Miss Tennessee Contestant Sydney Caen Raised Awareness about Antisemitism
With the global rise in antisemitism and hate, it’s vital that people in the public eye send a clear message against Jewish discrimination. That is exactly what one young woman did while all eyes were on her. Sydney Caen, a contestant in this year’s Miss Tennessee pageant held in Memphis in June used her platform to raise awareness and encourage people to stand up and speak out against antisemitism.
During Sydney’s social impact initiative section of the 2022 Miss Tennessee competition, she took the opportunity to raise awareness about the rise of antisemitism and how to educate against hate.
“In thirty seconds, it is hard to get a lot of information out in a way that grips people’s attention. I started off my speech by stating the fact that my family finding refuge in the United States is what saved them from genocide, but here they still face discrimination today,” she said. “I went into the numbers and cited how over half of all religious hate crimes are targeted at Jews, and how in 2021, antisemitism reached an all-time high. I encouraged people to stand up and speak out against antisemitism, be educators in their community, and lean on online resources like The Anti-Defamation League (ADL). We need to let other people know that this is a problem, so we can raise awareness and help stop it.”
“We are so proud of Sydney for raising the critical issue of antisemitism at the recent Miss Tennessee pageant,” said Memphis Jewish Federation Executive Vice President Bluma Zuckerbrot-Finkelstein. “Her doing so significantly broadens the reach of antisemitism awareness in our state.”
In addition to her pageant speech, Sydney reached out to Memphis Jewish Federation (Federation) asking for a sponsored advertisement in the pageant’s program booklet, which Federation happily agreed to do.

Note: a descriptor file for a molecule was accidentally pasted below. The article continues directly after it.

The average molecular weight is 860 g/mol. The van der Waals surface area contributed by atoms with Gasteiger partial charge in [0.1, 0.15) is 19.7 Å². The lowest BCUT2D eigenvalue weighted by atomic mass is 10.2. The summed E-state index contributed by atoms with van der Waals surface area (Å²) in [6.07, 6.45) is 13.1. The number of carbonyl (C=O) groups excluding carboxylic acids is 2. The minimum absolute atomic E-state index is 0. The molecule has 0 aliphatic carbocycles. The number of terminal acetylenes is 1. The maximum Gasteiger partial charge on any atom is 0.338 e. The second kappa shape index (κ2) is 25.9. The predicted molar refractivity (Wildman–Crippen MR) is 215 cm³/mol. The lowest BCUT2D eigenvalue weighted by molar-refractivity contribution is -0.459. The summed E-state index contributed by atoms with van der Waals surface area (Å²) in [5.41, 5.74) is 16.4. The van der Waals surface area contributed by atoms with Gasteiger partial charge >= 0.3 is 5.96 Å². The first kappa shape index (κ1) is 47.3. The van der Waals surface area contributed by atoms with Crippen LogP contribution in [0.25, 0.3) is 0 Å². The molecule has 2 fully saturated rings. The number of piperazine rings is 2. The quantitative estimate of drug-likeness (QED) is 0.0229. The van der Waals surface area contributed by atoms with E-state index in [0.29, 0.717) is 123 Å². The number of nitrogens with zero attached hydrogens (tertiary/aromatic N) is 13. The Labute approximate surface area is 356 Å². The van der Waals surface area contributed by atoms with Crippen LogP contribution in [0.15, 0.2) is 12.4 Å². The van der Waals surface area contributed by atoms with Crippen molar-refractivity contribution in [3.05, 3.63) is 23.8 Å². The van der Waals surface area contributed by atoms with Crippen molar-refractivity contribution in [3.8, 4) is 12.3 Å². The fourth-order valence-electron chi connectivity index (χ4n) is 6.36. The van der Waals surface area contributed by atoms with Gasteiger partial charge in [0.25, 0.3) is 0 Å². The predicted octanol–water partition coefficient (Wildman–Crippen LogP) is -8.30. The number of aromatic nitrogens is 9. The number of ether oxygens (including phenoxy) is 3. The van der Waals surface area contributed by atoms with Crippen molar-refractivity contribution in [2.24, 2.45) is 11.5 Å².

“I really appreciate that Memphis Jewish Federation took the time to help me out with the pageant,” said Sydney. “They purchased an ad for Miss Tennessee, and it was really cool to see that support in the program book. There were around 400 people at the pageant who received program books, so I know it really was nice that when they are flipping through that they are going to see a call to action to take a pledge against antisemitism and help stop it.”
Now 25 years old, Sydney was raised, in her own words, “culturally Jewish” along with her three siblings by parents Morris and Wendy Caen. While she grew up in Cordova and has early memories of attending Temple Israel, her family has since moved and is currently living in Columbus, TN.
“I’ve just always loved how family oriented and accepting Judaism is. The family aspect of gathering and partaking in holiday traditions has always been very meaningful and fulfilling to me,” said Sydney. “I was Bat Mitzvah’d on a Birthright Israel trip at the Western Wall in 2018, and it was absolutely incredible. Before Birthright, I was very involved with Hillel on my campus. That is when I started advocating against antisemitism, and after Birthright is when I got involved with pro-Israel activism as well.”
Sydney has always been an avid horseback rider, competed throughout high school in rodeo events, and even went to college at Oklahoma State University to compete on the school’s rodeo team during her freshman year of college. She has since graduated with majors in both Political Science and History.
“This was my first year to do Miss Tennessee or compete in the Miss America system,” said Sydney. “However, I was previously involved in a niche where rodeo queen pageants are held with a similar concept, except participants compete to be an ambassador for various rodeo associations. In 2021, I was a participant in Miss Rodeo Tennessee and later competed for Miss Rodeo America, and then this year I competed in my first traditional Miss America pageant.”
“I know a lot of people tend to think of beauty pageants as being superficial, but in the past few years Miss America has completely branched off from that; they no longer participate in swimsuit, and appearance is no longer a judged portion,” Sydney said. “The competition focuses on who the woman is, what her interests are, and what she likes to advocate.”
Participants compete in a 10-minute interview with the panelists followed by a portion of the competition in which contestants give a 30-second speech describing their social impact initiative. The competition also holds a talent portion where contestants showcase their unique traits or special talents – in Sydney’s case, she performed stand-up comedy.
“All those aspects overall are just so fun and empowering to get to do on stage,” said Sydney.